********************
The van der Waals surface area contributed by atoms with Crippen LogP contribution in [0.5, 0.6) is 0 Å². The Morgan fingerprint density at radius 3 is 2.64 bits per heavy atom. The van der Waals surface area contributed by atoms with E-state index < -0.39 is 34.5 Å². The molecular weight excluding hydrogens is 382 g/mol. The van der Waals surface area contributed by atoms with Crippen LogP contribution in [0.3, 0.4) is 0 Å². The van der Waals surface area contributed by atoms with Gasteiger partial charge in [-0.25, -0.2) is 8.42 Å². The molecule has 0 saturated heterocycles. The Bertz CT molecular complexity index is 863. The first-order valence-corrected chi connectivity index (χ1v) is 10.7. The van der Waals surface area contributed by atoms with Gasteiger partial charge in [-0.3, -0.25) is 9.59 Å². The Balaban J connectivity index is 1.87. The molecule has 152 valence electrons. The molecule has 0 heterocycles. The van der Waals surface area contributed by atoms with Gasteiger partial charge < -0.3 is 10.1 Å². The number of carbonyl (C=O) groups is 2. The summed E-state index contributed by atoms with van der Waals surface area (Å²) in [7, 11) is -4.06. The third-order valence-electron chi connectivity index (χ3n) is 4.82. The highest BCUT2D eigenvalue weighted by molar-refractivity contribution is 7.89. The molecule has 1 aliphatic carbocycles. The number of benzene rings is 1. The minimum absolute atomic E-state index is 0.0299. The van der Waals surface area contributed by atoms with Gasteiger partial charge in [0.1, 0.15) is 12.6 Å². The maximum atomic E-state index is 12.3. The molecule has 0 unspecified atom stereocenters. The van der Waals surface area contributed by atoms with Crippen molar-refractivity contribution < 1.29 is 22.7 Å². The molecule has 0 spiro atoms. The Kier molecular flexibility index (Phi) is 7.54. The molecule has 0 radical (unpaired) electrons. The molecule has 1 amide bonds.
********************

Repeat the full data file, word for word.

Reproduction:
The van der Waals surface area contributed by atoms with Crippen LogP contribution in [0.5, 0.6) is 0 Å². The Morgan fingerprint density at radius 3 is 2.64 bits per heavy atom. The van der Waals surface area contributed by atoms with E-state index < -0.39 is 34.5 Å². The molecular weight excluding hydrogens is 382 g/mol. The van der Waals surface area contributed by atoms with Crippen LogP contribution in [0.3, 0.4) is 0 Å². The van der Waals surface area contributed by atoms with Gasteiger partial charge in [-0.25, -0.2) is 8.42 Å². The molecule has 0 saturated heterocycles. The Bertz CT molecular complexity index is 863. The first-order valence-corrected chi connectivity index (χ1v) is 10.7. The van der Waals surface area contributed by atoms with Gasteiger partial charge in [-0.3, -0.25) is 9.59 Å². The Balaban J connectivity index is 1.87. The molecule has 152 valence electrons. The molecule has 0 heterocycles. The van der Waals surface area contributed by atoms with Gasteiger partial charge < -0.3 is 10.1 Å². The number of carbonyl (C=O) groups is 2. The summed E-state index contributed by atoms with van der Waals surface area (Å²) in [7, 11) is -4.06. The third-order valence-electron chi connectivity index (χ3n) is 4.82. The highest BCUT2D eigenvalue weighted by molar-refractivity contribution is 7.89. The molecule has 1 aliphatic carbocycles. The number of benzene rings is 1. The minimum absolute atomic E-state index is 0.0299. The van der Waals surface area contributed by atoms with Gasteiger partial charge in [0.1, 0.15) is 12.6 Å². The maximum atomic E-state index is 12.3. The molecule has 0 unspecified atom stereocenters. The van der Waals surface area contributed by atoms with Crippen molar-refractivity contribution < 1.29 is 22.7 Å². The molecule has 0 spiro atoms. The Kier molecular flexibility index (Phi) is 7.54. The molecule has 0 radical (unpaired) electrons. The molecule has 1 amide bonds.